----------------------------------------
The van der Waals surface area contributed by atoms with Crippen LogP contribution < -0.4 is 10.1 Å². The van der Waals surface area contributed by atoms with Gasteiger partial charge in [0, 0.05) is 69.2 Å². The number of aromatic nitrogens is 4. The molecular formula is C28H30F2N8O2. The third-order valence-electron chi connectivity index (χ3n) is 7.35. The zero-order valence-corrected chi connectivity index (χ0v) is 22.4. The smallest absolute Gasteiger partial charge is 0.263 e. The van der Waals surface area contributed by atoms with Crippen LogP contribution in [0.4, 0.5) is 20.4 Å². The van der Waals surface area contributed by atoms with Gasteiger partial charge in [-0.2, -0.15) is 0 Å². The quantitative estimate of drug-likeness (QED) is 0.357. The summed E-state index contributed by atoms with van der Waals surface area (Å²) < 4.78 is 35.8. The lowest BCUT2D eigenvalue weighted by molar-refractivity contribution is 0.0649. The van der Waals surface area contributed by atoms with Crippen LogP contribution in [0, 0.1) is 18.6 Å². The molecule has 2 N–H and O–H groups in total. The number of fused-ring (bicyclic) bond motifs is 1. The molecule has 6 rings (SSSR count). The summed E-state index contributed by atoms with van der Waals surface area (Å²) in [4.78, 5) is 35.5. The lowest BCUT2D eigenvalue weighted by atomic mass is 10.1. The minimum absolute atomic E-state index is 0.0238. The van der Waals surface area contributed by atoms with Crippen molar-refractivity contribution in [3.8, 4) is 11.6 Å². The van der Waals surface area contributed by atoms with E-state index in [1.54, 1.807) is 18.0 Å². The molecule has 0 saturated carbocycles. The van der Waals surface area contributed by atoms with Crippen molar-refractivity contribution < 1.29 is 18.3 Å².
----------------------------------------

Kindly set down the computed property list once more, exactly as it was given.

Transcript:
The van der Waals surface area contributed by atoms with Crippen LogP contribution < -0.4 is 10.1 Å². The van der Waals surface area contributed by atoms with Gasteiger partial charge in [0, 0.05) is 69.2 Å². The number of aromatic nitrogens is 4. The molecular formula is C28H30F2N8O2. The third-order valence-electron chi connectivity index (χ3n) is 7.35. The zero-order valence-corrected chi connectivity index (χ0v) is 22.4. The smallest absolute Gasteiger partial charge is 0.263 e. The van der Waals surface area contributed by atoms with Crippen LogP contribution in [0.4, 0.5) is 20.4 Å². The van der Waals surface area contributed by atoms with Gasteiger partial charge in [-0.2, -0.15) is 0 Å². The quantitative estimate of drug-likeness (QED) is 0.357. The summed E-state index contributed by atoms with van der Waals surface area (Å²) < 4.78 is 35.8. The lowest BCUT2D eigenvalue weighted by molar-refractivity contribution is 0.0649. The van der Waals surface area contributed by atoms with Crippen LogP contribution in [0, 0.1) is 18.6 Å². The molecule has 2 N–H and O–H groups in total. The number of fused-ring (bicyclic) bond motifs is 1. The molecule has 6 rings (SSSR count). The summed E-state index contributed by atoms with van der Waals surface area (Å²) in [4.78, 5) is 35.5. The lowest BCUT2D eigenvalue weighted by atomic mass is 10.1. The minimum absolute atomic E-state index is 0.0238. The van der Waals surface area contributed by atoms with Crippen molar-refractivity contribution in [3.8, 4) is 11.6 Å². The van der Waals surface area contributed by atoms with E-state index in [1.54, 1.807) is 18.0 Å². The molecule has 0 saturated carbocycles. The van der Waals surface area contributed by atoms with Crippen molar-refractivity contribution < 1.29 is 18.3 Å².